PTC Ministry Conference 2012
I Thessalonians 2:17-20
Getting things in perspective is what keeps us going when the going gets tough. Paul puts his whole ministry in perspective here. He views it from the standpoint of eternity: what will matter when Jesus comes?
1. Goals and Achievements
Everyone has their crown of glory. We’re all aiming for something. Some of you have your whole ministry ahead of you and you hope to make something of it. Seem have had their midlife crisis and see that you’ll never achieve what you set out to do.
Press the fast forward button. What does it look like in his presence at his coming? Can you still boast about it? Can you stand before him without embarrassment, without shame? Jesus won’t ask us what denomination we were part of. He won’t be impressed if we kept the doors open. He’s more interested in the 22 million people who don’t come to your church. 70% of UK citizens surveyed say they have no intention ever of going near a church. Ever.
Jesus tells us about a rich man, who presumably the listeners all knew of, and a poor beggar called Lazarus. They both died and there is a great gulf fixed between Lazarus in heaven and the rich man in hell. Earlier in that Luke 16, Jesus tells us to use our worldly wealth to make friends in this life so that when you died you will be welcomed into eternal dwellings. You have to invest in people.
Press the fast forward button. What will you life look like on the day of his return? Will you be able to boast about how you treated your family or will you be ashamed?
God is going to conduct a qualitative review of our lives. So much of what we boast in now will be burned up, 1 Corinthians 3:10-15. D.A. Carson: “We may be winning more adherents than converts.”
We also have to question our motivation. Paul is motivated by people, not programs. In this job, there is often nothing to show for the hard work you do. You’re going to hit a patch where you’re going to say, “Let’s pack it in and do something else.” But, press the fast forward button. You’ll have instant job satisfaction, won’t you? There will be people there who you’ve prayed for, lost sleep over and cried over. Those who lead many to righteousness will shine like the stars forever and ever, Daniel. This will last long after the world has forgotten who Barak Obama is.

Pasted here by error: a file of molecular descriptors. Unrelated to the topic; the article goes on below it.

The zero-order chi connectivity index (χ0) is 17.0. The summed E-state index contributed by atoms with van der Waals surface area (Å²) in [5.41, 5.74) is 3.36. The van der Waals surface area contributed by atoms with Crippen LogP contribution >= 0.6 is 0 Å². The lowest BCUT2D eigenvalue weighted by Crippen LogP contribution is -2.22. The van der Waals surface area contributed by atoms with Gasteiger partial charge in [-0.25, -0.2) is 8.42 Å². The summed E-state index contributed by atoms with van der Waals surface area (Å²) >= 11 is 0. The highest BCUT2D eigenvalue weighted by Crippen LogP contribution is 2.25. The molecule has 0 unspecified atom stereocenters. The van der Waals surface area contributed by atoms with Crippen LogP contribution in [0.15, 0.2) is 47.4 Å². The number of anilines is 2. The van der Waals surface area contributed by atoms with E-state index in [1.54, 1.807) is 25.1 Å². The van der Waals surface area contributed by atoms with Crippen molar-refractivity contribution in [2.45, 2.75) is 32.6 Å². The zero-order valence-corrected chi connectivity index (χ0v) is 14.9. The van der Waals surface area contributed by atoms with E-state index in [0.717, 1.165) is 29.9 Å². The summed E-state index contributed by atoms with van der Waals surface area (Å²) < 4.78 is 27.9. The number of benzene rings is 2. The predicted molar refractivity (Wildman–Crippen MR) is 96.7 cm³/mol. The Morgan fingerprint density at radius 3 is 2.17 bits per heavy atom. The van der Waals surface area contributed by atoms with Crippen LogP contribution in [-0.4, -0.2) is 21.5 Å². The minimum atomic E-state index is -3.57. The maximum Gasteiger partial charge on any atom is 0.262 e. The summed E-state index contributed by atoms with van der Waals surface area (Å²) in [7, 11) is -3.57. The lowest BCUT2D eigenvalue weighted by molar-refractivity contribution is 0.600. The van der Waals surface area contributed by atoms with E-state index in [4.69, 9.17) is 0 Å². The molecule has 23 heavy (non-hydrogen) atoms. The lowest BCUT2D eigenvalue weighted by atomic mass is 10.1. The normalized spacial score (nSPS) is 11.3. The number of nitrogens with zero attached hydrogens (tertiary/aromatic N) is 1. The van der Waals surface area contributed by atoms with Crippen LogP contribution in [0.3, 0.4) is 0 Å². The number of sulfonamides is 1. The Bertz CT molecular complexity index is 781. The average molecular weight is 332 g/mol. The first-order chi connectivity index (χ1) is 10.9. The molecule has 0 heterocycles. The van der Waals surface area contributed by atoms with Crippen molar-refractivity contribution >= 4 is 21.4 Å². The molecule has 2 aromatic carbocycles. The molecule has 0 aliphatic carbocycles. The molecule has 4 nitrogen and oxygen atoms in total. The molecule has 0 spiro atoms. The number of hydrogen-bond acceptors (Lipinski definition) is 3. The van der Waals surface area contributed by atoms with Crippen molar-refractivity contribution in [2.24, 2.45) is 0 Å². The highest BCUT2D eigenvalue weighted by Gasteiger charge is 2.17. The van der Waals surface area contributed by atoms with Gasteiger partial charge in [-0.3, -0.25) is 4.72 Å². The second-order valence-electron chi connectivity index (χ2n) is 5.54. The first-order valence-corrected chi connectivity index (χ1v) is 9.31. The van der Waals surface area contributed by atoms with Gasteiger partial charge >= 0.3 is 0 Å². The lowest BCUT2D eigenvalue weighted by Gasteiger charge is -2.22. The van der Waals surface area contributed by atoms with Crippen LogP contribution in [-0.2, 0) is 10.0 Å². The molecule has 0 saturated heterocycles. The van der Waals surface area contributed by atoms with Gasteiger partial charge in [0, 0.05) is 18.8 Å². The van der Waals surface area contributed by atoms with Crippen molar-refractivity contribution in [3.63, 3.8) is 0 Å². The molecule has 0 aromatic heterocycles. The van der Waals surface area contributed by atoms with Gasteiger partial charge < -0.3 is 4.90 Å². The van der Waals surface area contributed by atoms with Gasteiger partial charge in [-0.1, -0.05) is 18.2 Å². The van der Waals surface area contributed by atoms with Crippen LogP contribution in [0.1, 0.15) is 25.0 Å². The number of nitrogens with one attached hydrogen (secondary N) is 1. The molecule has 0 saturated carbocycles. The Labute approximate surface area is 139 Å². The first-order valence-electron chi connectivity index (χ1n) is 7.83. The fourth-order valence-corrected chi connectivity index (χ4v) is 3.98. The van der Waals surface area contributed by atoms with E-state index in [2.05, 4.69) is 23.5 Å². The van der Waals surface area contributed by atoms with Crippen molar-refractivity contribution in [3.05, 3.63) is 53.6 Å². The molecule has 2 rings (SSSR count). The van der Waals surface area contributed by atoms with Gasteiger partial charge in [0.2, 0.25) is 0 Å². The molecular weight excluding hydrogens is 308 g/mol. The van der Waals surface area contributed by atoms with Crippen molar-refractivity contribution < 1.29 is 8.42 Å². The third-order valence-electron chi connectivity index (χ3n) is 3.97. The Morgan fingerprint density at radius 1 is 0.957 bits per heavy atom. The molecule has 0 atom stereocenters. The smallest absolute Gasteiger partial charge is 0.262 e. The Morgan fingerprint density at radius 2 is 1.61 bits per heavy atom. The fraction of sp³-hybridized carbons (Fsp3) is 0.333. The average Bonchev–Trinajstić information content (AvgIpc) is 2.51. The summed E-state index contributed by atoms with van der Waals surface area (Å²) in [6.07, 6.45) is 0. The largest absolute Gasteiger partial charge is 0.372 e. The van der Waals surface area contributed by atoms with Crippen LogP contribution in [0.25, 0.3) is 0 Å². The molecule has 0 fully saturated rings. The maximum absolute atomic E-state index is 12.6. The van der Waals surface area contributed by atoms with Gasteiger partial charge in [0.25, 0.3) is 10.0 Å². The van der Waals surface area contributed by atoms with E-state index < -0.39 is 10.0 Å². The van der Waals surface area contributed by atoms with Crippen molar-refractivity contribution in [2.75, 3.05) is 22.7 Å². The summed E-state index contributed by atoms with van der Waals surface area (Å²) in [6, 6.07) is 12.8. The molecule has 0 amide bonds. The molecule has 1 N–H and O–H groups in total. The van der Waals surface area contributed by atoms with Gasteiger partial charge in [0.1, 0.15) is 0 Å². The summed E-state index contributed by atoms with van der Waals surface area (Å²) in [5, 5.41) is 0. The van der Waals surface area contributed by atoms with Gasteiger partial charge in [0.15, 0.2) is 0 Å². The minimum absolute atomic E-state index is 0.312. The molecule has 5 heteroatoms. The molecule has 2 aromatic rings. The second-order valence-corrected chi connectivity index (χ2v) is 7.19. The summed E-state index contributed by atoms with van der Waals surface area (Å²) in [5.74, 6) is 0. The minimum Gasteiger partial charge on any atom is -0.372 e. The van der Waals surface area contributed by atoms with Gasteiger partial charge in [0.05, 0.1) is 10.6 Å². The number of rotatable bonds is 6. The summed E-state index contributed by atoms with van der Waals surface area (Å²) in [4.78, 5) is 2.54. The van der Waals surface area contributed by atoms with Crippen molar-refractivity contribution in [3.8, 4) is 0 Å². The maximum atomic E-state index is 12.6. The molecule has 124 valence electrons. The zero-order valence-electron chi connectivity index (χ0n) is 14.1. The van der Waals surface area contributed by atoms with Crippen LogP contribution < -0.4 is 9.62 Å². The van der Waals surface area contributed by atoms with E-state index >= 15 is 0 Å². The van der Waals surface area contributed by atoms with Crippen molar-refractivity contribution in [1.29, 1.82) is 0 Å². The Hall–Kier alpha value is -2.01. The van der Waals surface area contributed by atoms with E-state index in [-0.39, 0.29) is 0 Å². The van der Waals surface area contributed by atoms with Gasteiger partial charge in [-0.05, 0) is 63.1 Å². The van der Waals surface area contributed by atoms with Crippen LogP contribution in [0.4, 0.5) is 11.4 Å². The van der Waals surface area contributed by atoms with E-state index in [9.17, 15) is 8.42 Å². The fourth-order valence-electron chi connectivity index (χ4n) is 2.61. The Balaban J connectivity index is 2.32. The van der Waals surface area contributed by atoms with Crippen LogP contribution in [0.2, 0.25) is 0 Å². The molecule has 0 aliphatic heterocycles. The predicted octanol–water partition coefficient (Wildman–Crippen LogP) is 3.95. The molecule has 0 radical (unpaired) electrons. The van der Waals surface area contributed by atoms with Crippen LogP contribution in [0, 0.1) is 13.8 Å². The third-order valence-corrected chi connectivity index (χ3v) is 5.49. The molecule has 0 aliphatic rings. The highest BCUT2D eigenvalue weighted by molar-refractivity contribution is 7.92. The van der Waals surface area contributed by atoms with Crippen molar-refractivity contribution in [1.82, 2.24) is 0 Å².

Your task is to make people justified at the last day. What a joy to have people who have been justified by the grace of God standing with you at the end of the world.
TIME Magazine distinguishes between it’s most powerful people and the most influential. The powerful change people from the outside. The influential change them from the inside. We want people to want to change, don’t we?
Paul is sure that in these Thessalonians he has gold, not straw and stubble. They will be witnesses that he has not worked in vain. They aren’t statistics. They are solid gold. He can boast about them because they are only Christians because Christ and his cross have made them trophies of his grace. There are others who he cannot mention without crying, 1 Corinthians 3.
What am I? What are the people among whom I work? Will they be someone’s hope and crown of glory or someone’s shame? C.S. Lewis said in The Weight of Glory: “It is a serious thing,” says Lewis, “to live in a society of possible gods and goddesses, to remember that the dullest and most uninteresting person you talk to may one day be a creature which, if you saw it now, you would be strongly tempted to worship, or else a horror and a corruption such as you now meet, if at all, only in a nightmare. All day long we are, in some degree, helping each other to one or other of these destinations. It is in the light of these overwhelming possibilities, it is with the awe and the circumspection proper to them, that we should conduct all our dealings with one another, all friendships, all loves, all play, all politics. There are no ‘ordinary’ people. You have never talked to a mere mortal. Nations, cultures, arts, civilisations — these are mortal, and their life is to ours as the life of a gnat. But it is immortals whome we joke with, work with, marry, snub and exploit — immortal horrors or everlasting splendours.” Immortal horror or everlasting splendour, which will you be on that day and what will your people be?
Have you ever wondered why they don’t play the soundtrack to Hitchcock’s Psycho in the dentist’s waiting room. Ed Clowney: “The church needs to hear the soundtrack in the return of her returning Lord.”
Soon we will be in his presence.